Maximal oxygen uptake calculations

Calculations for individual maximal oxygen uptake (VO2max; were made based on recorded 3 mile run times using an adapted equation from Mello et al.15 A scaled calculation from the original 2 mile run time equation was used, where the original for females was empirically set as 72.9–0.0295×runtime (in seconds) and then scaled for 3 mile run time as 72.9–0.0197×runtime. This conservative approach could be refined to include a decay factor for additional distance that would slightly increase the calculated VO2max per individual by an average of 1.08

Statistical analyses

Analyses were performed using a combination of SPSS (V.26, IBM, Chicago, Illinois, USA), MATLAB (2019b, The MathWorks, Natick, Massachusetts, USA) and Excel (Microsoft Corporation, Redmond, Washington, USA). Descriptive data are presented with statistics for normality, means, SD and percentile distributions. Additionally, comparisons of accuracy between methods are conducted using calculated bias, root mean squared error, mean absolute error and Pearson’s correlation coefficient (r).


Sample descriptive statistics (mean±SD, skewness, percentiles) are shown for body composition determined by DXA, and TBW determined from SF-BIA (table 1). It is notable that the mean and median relative %BF is ~30% but with a wide range of 20% between 5th (19.2%) and 95th (40.6%) percentiles for this active physically fit cohort. Bone mineral content was >5% of the total FFM. SF-BIA calculated TBW averaged 71%–72% of DXA-determined FFM, consistent with textbook FFM hydration values.

Table 1

Body composition measures of US Marine Corps women

Directly assessed body circumference measures are shown in table 2, to include each measures’ univariate correlation with %BF. Table 3 validates the use of AB1 as a WC measure for use in evaluating or estimating %BF, having the higher r value of the three abdomen measures (r=0.67). Additionally, figure 1 shows a surface plot representation of the data NC, WC and NC, WC, HC; cm. Figure 1 shows these data as they are interrelated for each woman, but also highlighting the individual variabilities with these combined measures. Figure 1 explicitly shows individual variations and highlights the complication of using less than these three measures for estimates of individual characterisations (eg, anthropometry-based predictions of %BF currently used by the US Marine Corps11).

Table 2

Body circumference measures

Table 3

Allometric indices

Figure 1

Surface plot (A), residuals (B) and two-dimensional relationships of body circumference measures from neck, hips and waist circumference (NC, HC, WC; cm) (C).

Computed indices of body mass index (BMI), Fat Free Mass Index (FFMI), WC/Ht and body adiposity index (BAI) are summarised in table 3. More than half of this sample had BMI; kg/m2 >25 kg/m2, implying that more than half of healthy fit Marine women would be classified as clinically ‘overweight’ by outdated national health guidelines; very few women in this sample would achieve >30 kg/m2, the threshold for clinically ‘obese’ classification. Means and medians also indicate high FFMI (>17.5 kg/m2) and low WC/ht ratio (0.46), describing large but lean women, with abdominal girths well below thresholds for both female and male classifications for obesity and metabolic syndrome.17–21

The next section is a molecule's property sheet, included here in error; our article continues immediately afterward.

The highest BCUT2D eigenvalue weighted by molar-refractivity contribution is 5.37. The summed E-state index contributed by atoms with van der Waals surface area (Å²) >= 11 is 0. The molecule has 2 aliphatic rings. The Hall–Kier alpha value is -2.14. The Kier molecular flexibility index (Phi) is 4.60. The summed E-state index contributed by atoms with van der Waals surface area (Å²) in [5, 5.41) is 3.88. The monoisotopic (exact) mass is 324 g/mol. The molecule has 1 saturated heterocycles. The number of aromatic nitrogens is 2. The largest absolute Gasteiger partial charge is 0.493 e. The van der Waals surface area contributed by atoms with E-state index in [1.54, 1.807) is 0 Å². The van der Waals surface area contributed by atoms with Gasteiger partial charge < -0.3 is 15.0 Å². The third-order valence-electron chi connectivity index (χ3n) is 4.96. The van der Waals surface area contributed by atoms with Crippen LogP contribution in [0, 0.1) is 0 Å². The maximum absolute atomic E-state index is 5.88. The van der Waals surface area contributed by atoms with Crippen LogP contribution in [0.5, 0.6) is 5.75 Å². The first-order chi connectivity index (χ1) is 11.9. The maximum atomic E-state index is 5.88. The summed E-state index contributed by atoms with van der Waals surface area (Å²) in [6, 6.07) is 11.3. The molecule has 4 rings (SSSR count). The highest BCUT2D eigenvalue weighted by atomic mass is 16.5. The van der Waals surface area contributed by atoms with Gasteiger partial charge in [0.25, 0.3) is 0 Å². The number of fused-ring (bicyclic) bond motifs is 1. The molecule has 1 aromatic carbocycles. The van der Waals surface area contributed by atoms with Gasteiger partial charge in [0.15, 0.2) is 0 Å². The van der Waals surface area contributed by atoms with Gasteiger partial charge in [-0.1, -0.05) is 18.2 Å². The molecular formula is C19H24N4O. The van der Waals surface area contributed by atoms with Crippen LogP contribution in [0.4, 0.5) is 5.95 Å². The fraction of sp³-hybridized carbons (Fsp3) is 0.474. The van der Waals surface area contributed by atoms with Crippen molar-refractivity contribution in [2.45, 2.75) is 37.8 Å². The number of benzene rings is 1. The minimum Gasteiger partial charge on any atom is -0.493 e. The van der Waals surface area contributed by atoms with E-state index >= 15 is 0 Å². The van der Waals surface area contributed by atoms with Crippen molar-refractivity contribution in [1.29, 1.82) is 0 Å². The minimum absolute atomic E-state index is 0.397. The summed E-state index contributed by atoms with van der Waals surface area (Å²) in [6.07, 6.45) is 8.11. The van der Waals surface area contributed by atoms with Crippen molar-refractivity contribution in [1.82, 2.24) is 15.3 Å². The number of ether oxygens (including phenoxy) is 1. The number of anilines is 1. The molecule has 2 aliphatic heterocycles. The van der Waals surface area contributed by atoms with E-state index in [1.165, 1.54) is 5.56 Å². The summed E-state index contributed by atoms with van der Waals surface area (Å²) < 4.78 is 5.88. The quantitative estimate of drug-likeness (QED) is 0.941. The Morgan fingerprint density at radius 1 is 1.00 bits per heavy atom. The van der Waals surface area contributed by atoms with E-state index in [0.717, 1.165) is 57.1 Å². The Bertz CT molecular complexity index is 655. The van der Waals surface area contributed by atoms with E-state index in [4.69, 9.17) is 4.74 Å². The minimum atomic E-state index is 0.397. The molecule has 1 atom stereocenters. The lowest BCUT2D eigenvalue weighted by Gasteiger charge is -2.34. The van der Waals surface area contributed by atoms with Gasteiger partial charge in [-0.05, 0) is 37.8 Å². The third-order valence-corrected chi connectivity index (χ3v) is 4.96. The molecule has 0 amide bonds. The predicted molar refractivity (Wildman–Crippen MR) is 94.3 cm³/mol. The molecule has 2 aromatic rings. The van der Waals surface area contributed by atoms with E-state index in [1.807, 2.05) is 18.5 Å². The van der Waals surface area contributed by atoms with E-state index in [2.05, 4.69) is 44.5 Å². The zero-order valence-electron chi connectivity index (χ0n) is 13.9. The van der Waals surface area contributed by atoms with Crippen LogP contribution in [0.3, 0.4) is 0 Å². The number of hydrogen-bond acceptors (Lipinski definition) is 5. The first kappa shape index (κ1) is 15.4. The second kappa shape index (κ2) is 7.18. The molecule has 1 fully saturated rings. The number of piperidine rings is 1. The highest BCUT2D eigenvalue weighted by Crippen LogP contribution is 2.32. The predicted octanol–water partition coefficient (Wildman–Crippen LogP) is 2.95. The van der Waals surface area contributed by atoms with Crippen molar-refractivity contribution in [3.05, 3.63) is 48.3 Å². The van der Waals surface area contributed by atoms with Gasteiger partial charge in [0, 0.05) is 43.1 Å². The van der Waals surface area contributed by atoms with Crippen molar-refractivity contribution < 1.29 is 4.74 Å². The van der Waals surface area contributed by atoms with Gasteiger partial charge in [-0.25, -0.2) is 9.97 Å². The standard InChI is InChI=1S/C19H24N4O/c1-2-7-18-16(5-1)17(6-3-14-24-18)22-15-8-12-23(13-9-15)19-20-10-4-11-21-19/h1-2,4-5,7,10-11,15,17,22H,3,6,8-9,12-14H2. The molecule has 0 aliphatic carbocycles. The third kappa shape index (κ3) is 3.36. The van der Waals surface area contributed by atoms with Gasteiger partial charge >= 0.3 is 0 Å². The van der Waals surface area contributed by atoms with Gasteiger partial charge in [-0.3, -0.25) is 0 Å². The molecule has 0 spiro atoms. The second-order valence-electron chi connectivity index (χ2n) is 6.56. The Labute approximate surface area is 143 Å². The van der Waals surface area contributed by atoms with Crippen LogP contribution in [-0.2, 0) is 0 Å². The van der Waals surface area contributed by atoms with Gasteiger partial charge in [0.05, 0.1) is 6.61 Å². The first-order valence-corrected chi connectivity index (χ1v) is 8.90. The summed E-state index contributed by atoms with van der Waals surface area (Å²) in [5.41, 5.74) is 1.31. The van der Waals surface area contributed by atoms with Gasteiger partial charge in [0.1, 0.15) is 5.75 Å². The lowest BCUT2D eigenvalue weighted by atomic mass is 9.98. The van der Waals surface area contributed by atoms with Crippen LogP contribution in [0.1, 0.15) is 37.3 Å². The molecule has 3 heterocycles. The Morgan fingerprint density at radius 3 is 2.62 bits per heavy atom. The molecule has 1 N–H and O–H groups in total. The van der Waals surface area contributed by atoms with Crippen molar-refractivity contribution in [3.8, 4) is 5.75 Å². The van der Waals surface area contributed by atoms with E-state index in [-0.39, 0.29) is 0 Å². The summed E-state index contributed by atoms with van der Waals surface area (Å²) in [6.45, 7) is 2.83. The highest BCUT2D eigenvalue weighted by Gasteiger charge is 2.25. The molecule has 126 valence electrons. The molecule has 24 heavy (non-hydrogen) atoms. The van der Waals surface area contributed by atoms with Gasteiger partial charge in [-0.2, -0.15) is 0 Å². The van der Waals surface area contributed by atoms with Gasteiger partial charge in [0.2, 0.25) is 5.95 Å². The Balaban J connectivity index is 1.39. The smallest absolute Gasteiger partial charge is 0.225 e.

Comparisons of BMI, WC/Ht and BAI are plotted to %BF values from DXA (figure 2). There is a large scatter of individuals in the relationship between BMI and BAI to %BF by DXA with a SE of the estimate (SEE) of 4.89 %BF (BMI) and 4.89 %BF (BAI), highlighting the poor predictive value of these anthropometric indices for body composition. The WC/Ht relationship to %BF by DXA was linear within this relatively narrow range of %BF values although it would be expected to curve upward with increasing abdominal fat distribution in women with higher relative fat than the individuals represented by active duty Marine women (SEE=4.70 %BF). A threshold WC/Ht value of 0.5 is associated here with the higher end of 40%–45% BF.

Figure 2

Comparison to %BF by DXA for BMI, BAI (A) and the ratio of WC/Ht (B).

Performance measures are outlined in table 4, to include calculated VO2max (, PFT and CFT scores, and CMJ height (cm), peak power (W), and relative power (W/kg). Comparisons of VO2max to %BF and BMI are plotted in figure 3 and CMJ peak power to %BF and BMI are shown in figure 4. Figures 3 and 4 show there is only a minor observable relationship between both BMI and %BF to calculated VO2max values and CMJ peak power. Correlations (r) were calculated between each of the performance values to each other as well as to body composition measures from the DXA (%BF and FFM). A correlation matrix is shown in table 5, outlining strong correlations (≥0.70) between PFT and VO2max scores (0.75), moderate correlations (≥0.50) between CFT and VO2max scores (0.57), CFT and PFT scores (0.60), FFM and CMJ peak power (W) (0.68), and %BF to VO2max (−0.52), PFT (−0.54), CMJ-Ht (−0.52) and CMJ relative power (W/kg) (−0.54).

Table 4

Performance measures

Figure 3

Comparison of calculated maximal oxygen uptake (VO2max) to BMI; kg/m2 (A) and to %BF by DXA (B).

Figure 4

Comparison of CMJ-Power to BMI; kg/m2 (A) and %BF by DXA.

Table 5

Correlation matrix between performance measures and key body composition variables (relative body fat (%BF), fat free mass (FFM; kg) and bone mineral content (BMC; kg))